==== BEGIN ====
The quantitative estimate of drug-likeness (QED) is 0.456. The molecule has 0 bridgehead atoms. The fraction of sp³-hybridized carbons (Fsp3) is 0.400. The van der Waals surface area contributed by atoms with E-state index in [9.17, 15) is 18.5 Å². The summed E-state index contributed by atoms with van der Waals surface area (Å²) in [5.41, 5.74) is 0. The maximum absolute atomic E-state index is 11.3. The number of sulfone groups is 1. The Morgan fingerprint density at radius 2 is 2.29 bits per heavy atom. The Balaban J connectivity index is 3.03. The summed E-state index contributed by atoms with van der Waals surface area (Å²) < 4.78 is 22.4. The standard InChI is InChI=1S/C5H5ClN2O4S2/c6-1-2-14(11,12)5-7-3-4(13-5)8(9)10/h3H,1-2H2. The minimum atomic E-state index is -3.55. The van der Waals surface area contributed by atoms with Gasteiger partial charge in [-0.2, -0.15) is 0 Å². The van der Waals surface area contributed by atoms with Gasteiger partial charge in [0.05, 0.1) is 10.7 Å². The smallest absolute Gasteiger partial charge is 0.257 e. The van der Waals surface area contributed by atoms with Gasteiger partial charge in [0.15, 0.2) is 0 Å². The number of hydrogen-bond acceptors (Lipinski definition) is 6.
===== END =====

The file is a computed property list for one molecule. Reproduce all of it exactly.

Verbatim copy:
The quantitative estimate of drug-likeness (QED) is 0.456. The molecule has 0 bridgehead atoms. The fraction of sp³-hybridized carbons (Fsp3) is 0.400. The van der Waals surface area contributed by atoms with E-state index in [9.17, 15) is 18.5 Å². The summed E-state index contributed by atoms with van der Waals surface area (Å²) in [5.41, 5.74) is 0. The maximum absolute atomic E-state index is 11.3. The number of sulfone groups is 1. The Morgan fingerprint density at radius 2 is 2.29 bits per heavy atom. The Balaban J connectivity index is 3.03. The summed E-state index contributed by atoms with van der Waals surface area (Å²) < 4.78 is 22.4. The standard InChI is InChI=1S/C5H5ClN2O4S2/c6-1-2-14(11,12)5-7-3-4(13-5)8(9)10/h3H,1-2H2. The minimum atomic E-state index is -3.55. The van der Waals surface area contributed by atoms with Gasteiger partial charge in [-0.2, -0.15) is 0 Å². The van der Waals surface area contributed by atoms with Gasteiger partial charge in [0.05, 0.1) is 10.7 Å². The smallest absolute Gasteiger partial charge is 0.257 e. The van der Waals surface area contributed by atoms with Gasteiger partial charge in [0.15, 0.2) is 0 Å². The number of hydrogen-bond acceptors (Lipinski definition) is 6.